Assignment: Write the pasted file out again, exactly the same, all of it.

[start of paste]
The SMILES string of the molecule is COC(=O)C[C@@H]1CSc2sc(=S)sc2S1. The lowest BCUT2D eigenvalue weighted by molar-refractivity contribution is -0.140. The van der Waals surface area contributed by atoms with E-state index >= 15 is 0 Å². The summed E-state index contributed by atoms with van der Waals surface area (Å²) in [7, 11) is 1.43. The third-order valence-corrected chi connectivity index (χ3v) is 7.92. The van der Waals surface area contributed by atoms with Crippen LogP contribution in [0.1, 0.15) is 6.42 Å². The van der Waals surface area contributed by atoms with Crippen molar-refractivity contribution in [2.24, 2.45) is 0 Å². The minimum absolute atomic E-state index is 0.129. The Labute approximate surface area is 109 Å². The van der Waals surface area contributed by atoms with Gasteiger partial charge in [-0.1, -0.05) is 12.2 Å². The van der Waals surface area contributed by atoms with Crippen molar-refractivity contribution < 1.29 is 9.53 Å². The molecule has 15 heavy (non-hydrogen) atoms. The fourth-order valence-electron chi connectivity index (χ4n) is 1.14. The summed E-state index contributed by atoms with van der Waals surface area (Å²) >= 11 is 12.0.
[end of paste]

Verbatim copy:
The SMILES string of the molecule is COC(=O)C[C@@H]1CSc2sc(=S)sc2S1. The lowest BCUT2D eigenvalue weighted by molar-refractivity contribution is -0.140. The van der Waals surface area contributed by atoms with E-state index >= 15 is 0 Å². The summed E-state index contributed by atoms with van der Waals surface area (Å²) in [7, 11) is 1.43. The third-order valence-corrected chi connectivity index (χ3v) is 7.92. The van der Waals surface area contributed by atoms with Crippen LogP contribution in [0.1, 0.15) is 6.42 Å². The van der Waals surface area contributed by atoms with Crippen molar-refractivity contribution in [2.24, 2.45) is 0 Å². The minimum absolute atomic E-state index is 0.129. The Labute approximate surface area is 109 Å². The van der Waals surface area contributed by atoms with Gasteiger partial charge in [-0.1, -0.05) is 12.2 Å². The van der Waals surface area contributed by atoms with Crippen molar-refractivity contribution < 1.29 is 9.53 Å². The molecule has 15 heavy (non-hydrogen) atoms. The fourth-order valence-electron chi connectivity index (χ4n) is 1.14. The summed E-state index contributed by atoms with van der Waals surface area (Å²) >= 11 is 12.0.